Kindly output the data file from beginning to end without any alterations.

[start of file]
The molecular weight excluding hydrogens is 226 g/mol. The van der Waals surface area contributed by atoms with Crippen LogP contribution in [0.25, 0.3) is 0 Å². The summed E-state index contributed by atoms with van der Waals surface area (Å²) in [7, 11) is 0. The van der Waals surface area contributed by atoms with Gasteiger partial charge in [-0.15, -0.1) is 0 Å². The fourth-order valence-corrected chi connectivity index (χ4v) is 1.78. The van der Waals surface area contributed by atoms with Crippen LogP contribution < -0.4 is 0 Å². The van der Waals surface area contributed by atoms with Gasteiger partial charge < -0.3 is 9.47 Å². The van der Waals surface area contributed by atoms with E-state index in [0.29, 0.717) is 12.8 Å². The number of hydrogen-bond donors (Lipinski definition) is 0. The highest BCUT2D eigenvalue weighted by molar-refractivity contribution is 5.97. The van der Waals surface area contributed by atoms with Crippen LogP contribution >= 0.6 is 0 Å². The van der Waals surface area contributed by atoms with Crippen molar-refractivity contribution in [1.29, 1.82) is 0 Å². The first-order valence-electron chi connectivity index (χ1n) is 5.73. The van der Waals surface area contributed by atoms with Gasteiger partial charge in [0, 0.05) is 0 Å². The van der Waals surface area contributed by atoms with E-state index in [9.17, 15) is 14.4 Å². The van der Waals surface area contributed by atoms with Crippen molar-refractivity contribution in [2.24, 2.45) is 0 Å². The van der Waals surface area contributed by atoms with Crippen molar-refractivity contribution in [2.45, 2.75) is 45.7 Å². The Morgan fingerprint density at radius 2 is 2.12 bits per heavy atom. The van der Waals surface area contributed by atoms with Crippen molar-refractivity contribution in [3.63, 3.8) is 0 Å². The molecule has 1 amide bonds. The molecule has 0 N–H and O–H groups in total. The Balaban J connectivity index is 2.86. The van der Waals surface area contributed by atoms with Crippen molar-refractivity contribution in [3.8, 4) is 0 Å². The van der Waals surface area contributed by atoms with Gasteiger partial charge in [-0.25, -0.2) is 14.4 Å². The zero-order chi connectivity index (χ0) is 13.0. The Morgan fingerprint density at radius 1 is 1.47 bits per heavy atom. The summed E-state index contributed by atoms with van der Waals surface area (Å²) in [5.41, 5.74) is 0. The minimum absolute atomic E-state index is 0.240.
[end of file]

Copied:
The molecular weight excluding hydrogens is 226 g/mol. The van der Waals surface area contributed by atoms with Crippen LogP contribution in [0.25, 0.3) is 0 Å². The summed E-state index contributed by atoms with van der Waals surface area (Å²) in [7, 11) is 0. The van der Waals surface area contributed by atoms with Gasteiger partial charge in [-0.15, -0.1) is 0 Å². The fourth-order valence-corrected chi connectivity index (χ4v) is 1.78. The van der Waals surface area contributed by atoms with Crippen LogP contribution < -0.4 is 0 Å². The van der Waals surface area contributed by atoms with Gasteiger partial charge < -0.3 is 9.47 Å². The van der Waals surface area contributed by atoms with E-state index in [0.29, 0.717) is 12.8 Å². The number of hydrogen-bond donors (Lipinski definition) is 0. The highest BCUT2D eigenvalue weighted by molar-refractivity contribution is 5.97. The van der Waals surface area contributed by atoms with Crippen LogP contribution >= 0.6 is 0 Å². The van der Waals surface area contributed by atoms with Crippen molar-refractivity contribution in [1.29, 1.82) is 0 Å². The first-order valence-electron chi connectivity index (χ1n) is 5.73. The van der Waals surface area contributed by atoms with Gasteiger partial charge in [0, 0.05) is 0 Å². The van der Waals surface area contributed by atoms with E-state index in [9.17, 15) is 14.4 Å². The van der Waals surface area contributed by atoms with Crippen molar-refractivity contribution in [2.24, 2.45) is 0 Å². The van der Waals surface area contributed by atoms with Crippen molar-refractivity contribution in [2.45, 2.75) is 45.7 Å². The Morgan fingerprint density at radius 2 is 2.12 bits per heavy atom. The van der Waals surface area contributed by atoms with Crippen molar-refractivity contribution in [3.63, 3.8) is 0 Å². The molecule has 1 amide bonds. The molecule has 0 N–H and O–H groups in total. The Balaban J connectivity index is 2.86. The van der Waals surface area contributed by atoms with Crippen molar-refractivity contribution in [3.8, 4) is 0 Å². The van der Waals surface area contributed by atoms with Gasteiger partial charge in [-0.25, -0.2) is 14.4 Å². The zero-order chi connectivity index (χ0) is 13.0. The Morgan fingerprint density at radius 1 is 1.47 bits per heavy atom. The summed E-state index contributed by atoms with van der Waals surface area (Å²) in [5.41, 5.74) is 0. The minimum absolute atomic E-state index is 0.240.